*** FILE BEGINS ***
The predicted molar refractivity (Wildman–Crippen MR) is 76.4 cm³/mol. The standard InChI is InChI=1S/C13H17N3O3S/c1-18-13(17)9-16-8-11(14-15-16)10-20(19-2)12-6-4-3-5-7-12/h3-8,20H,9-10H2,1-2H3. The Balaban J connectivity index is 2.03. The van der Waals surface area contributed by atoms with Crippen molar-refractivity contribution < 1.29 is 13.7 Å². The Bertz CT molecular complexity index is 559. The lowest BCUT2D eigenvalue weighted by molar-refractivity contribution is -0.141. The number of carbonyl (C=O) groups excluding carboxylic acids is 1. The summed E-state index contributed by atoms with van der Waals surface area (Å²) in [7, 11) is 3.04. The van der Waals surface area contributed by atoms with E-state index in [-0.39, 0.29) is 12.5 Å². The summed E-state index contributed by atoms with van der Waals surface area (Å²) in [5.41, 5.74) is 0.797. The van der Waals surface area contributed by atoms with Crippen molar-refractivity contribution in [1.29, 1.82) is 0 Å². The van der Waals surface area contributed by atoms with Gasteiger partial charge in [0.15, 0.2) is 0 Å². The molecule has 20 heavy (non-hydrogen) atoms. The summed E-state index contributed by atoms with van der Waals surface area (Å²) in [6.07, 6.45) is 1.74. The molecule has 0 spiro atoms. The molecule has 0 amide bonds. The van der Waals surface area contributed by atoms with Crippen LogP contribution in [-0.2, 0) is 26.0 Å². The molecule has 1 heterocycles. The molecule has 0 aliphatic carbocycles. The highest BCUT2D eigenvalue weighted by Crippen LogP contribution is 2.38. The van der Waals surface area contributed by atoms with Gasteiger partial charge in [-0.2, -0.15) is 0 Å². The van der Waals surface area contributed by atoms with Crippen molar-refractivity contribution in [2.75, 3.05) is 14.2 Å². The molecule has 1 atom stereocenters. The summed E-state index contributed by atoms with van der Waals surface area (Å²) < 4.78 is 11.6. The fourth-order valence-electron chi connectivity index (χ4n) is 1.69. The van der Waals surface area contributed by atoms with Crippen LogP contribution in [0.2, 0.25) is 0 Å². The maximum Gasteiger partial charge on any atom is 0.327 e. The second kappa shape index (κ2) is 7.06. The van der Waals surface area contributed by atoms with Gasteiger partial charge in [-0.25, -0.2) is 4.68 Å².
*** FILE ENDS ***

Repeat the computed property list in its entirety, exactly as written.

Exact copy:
The predicted molar refractivity (Wildman–Crippen MR) is 76.4 cm³/mol. The standard InChI is InChI=1S/C13H17N3O3S/c1-18-13(17)9-16-8-11(14-15-16)10-20(19-2)12-6-4-3-5-7-12/h3-8,20H,9-10H2,1-2H3. The Balaban J connectivity index is 2.03. The van der Waals surface area contributed by atoms with Crippen molar-refractivity contribution < 1.29 is 13.7 Å². The Bertz CT molecular complexity index is 559. The lowest BCUT2D eigenvalue weighted by molar-refractivity contribution is -0.141. The number of carbonyl (C=O) groups excluding carboxylic acids is 1. The summed E-state index contributed by atoms with van der Waals surface area (Å²) in [7, 11) is 3.04. The van der Waals surface area contributed by atoms with E-state index in [-0.39, 0.29) is 12.5 Å². The summed E-state index contributed by atoms with van der Waals surface area (Å²) in [5.41, 5.74) is 0.797. The van der Waals surface area contributed by atoms with Crippen molar-refractivity contribution in [1.29, 1.82) is 0 Å². The van der Waals surface area contributed by atoms with Gasteiger partial charge in [0.15, 0.2) is 0 Å². The molecule has 20 heavy (non-hydrogen) atoms. The summed E-state index contributed by atoms with van der Waals surface area (Å²) in [6.07, 6.45) is 1.74. The molecule has 0 spiro atoms. The molecule has 0 amide bonds. The van der Waals surface area contributed by atoms with Crippen LogP contribution in [-0.2, 0) is 26.0 Å². The molecule has 1 heterocycles. The molecule has 0 aliphatic carbocycles. The highest BCUT2D eigenvalue weighted by Crippen LogP contribution is 2.38. The van der Waals surface area contributed by atoms with Gasteiger partial charge in [-0.2, -0.15) is 0 Å². The van der Waals surface area contributed by atoms with Crippen molar-refractivity contribution in [2.75, 3.05) is 14.2 Å². The molecule has 1 atom stereocenters. The summed E-state index contributed by atoms with van der Waals surface area (Å²) < 4.78 is 11.6. The fourth-order valence-electron chi connectivity index (χ4n) is 1.69. The van der Waals surface area contributed by atoms with Crippen LogP contribution in [0.2, 0.25) is 0 Å². The maximum Gasteiger partial charge on any atom is 0.327 e. The second kappa shape index (κ2) is 7.06. The van der Waals surface area contributed by atoms with Gasteiger partial charge in [-0.25, -0.2) is 4.68 Å².